I was married to a woman for 5 years, then divorced for 5 years. At that point I convinced her to come with me to stay for 3 nights in a remote cabin in Upstate New York. Over this period I made roughly 500 photographs of her. Just before we went on the trip she remarried. Two months after this first trip I asked her to repeat the trip, this time alone with her current husband, who also photographed her over the course of their 3 night stay, giving me the undeveloped film upon his return. So there’'s this repetition of the two trips, and there’s also a temporal dimension that this complicates, in that the photographs taken by her current husband, and given to me, are made from a position that I occupied ten years previously. The project stemmed out of a set of concerns that were present in the work with my mother. I involve the current husband for a simple but extremely important reason: my ex-wife (who also happens to be his current-wife) is the structural core of the project, the object photographed. By involving her current husband this creates a comparative structure whereby each photograph of her must be read from the position of my relationship with her (the exhausted marriage), or her current husband’s relationship with her (the newlyweds). Rather than being a simple object photographed, the dialogical structure of the work forces her agency to become apparent through the way difference is articulated by the two sets of images, registered through the boundaries recorded in the photographs of the two relationships. In that way the project doesn'’t attempt to essentialize an image of her, but rather to ask how these relationships triangulate, and how one party, involved in their own representation, attempts through their representation to articulate something to a third party. There is always this conversation between the various relays of husband/wife, wife/ex-husband, ex-husband/husband. I’'ve tried to focus on these relationship structures that we can all relate to in some way: mother/child/husband/wife… in order that the viewer brings with them their own relation to these roles. In this important way the work is not solely autobiographical.

Leigh Ledare,Husbands: 21.6 x 27.9 cm - 96 pages.Leigh Ledare, Husbands: 21.6 x 27.9 cm - 96 pages.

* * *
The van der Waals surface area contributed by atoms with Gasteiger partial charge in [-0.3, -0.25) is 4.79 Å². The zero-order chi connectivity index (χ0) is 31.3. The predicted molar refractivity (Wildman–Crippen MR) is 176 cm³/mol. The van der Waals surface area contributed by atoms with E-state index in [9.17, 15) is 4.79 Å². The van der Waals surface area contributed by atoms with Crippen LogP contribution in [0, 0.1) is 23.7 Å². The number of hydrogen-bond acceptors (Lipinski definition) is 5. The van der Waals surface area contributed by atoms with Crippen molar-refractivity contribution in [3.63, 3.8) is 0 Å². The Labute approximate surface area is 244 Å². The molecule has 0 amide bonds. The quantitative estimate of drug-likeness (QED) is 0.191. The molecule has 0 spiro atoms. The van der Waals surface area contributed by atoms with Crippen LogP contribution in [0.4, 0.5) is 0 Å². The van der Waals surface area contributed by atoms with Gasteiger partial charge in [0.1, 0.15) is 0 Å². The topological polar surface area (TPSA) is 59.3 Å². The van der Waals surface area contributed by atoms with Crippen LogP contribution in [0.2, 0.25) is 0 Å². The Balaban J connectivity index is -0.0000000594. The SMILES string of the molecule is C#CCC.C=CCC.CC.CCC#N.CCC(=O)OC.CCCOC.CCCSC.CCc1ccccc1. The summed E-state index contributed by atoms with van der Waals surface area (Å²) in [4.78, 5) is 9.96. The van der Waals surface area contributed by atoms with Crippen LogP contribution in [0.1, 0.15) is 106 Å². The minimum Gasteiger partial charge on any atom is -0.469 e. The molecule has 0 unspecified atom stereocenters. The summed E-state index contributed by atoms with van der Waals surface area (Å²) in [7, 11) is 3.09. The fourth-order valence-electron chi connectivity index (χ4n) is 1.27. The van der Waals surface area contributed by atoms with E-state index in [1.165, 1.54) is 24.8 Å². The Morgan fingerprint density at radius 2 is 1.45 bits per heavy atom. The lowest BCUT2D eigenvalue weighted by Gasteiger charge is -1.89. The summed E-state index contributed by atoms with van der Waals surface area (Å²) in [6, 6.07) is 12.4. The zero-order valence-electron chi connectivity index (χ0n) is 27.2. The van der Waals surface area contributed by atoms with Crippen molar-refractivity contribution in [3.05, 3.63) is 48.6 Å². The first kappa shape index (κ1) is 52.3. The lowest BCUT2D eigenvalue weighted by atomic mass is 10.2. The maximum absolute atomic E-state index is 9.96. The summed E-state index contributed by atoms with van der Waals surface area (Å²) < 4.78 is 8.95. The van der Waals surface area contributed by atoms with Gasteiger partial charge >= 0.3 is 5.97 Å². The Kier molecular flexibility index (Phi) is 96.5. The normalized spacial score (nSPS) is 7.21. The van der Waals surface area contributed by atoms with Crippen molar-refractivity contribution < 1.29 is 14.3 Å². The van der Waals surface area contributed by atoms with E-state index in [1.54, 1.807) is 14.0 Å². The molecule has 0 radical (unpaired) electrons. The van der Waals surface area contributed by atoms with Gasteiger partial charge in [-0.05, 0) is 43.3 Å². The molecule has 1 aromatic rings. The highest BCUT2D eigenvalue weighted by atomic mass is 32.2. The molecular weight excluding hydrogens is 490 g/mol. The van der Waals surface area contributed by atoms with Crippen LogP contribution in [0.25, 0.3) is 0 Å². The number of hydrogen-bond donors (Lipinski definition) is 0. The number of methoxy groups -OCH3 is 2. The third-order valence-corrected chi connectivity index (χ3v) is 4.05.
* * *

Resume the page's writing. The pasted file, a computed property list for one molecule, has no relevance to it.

Leigh LEDARE, Double Bind, Husbands: 21.6 x 27.9 cm - 96 pages. Limited edition of 85 sets of 3 volumes and 15 artist’s proofs.Certificate signed and numbered by the artist. Produced and published in 2012 by mfc-michèle didier + 15 E.A. ©2012 Leigh Ledare et mfc-michèle Didier

We tend to write off the people we no longer love. In the story about your ex, you show that love can morph into tenderness. And it's also very interesting to see this woman through your eye, and then through her new husband's eyes. How did it all come about?
Well, it took time to convince them both, but ultimately it was an experience that had as much to do with the mutual acknowledgment of each of our affections within the situation, despite the shift in our roles. And while it certainly raised questions around trust, on many levels, ultimately my ex-wife, Meghan, and her new husband, Adam, were extremely brave in being open enough to it and believing that there were important enough reasons to participate in the project. Perhaps in Double Bind the collection of various public media and ephemera, pages torn from magazines, advertising, eroticism, cultural reviews, etc…, which alongside the personal images of my ex-wife, makes up the second comparative structure, is the most direct way in which I’'ve tried to looked more broadly at how our culture, saturated by images, serves to model our experience. But I was also interested in how, in a Warbergian sense, we interpret or read our own individual experience against this shared cultural background of images and representation. The conflicting demands of this media are also so pervasive we’re often completely inured to them. I saw this as something that needed attention beyond more simplified approaches to critiquing media representation that arose in the 80's. Of course this tries to draw on and expand out from feminist discourse, but also tries to complicate it by breaking down the distance between a critical intention and an inhabitation of these problematic identifications.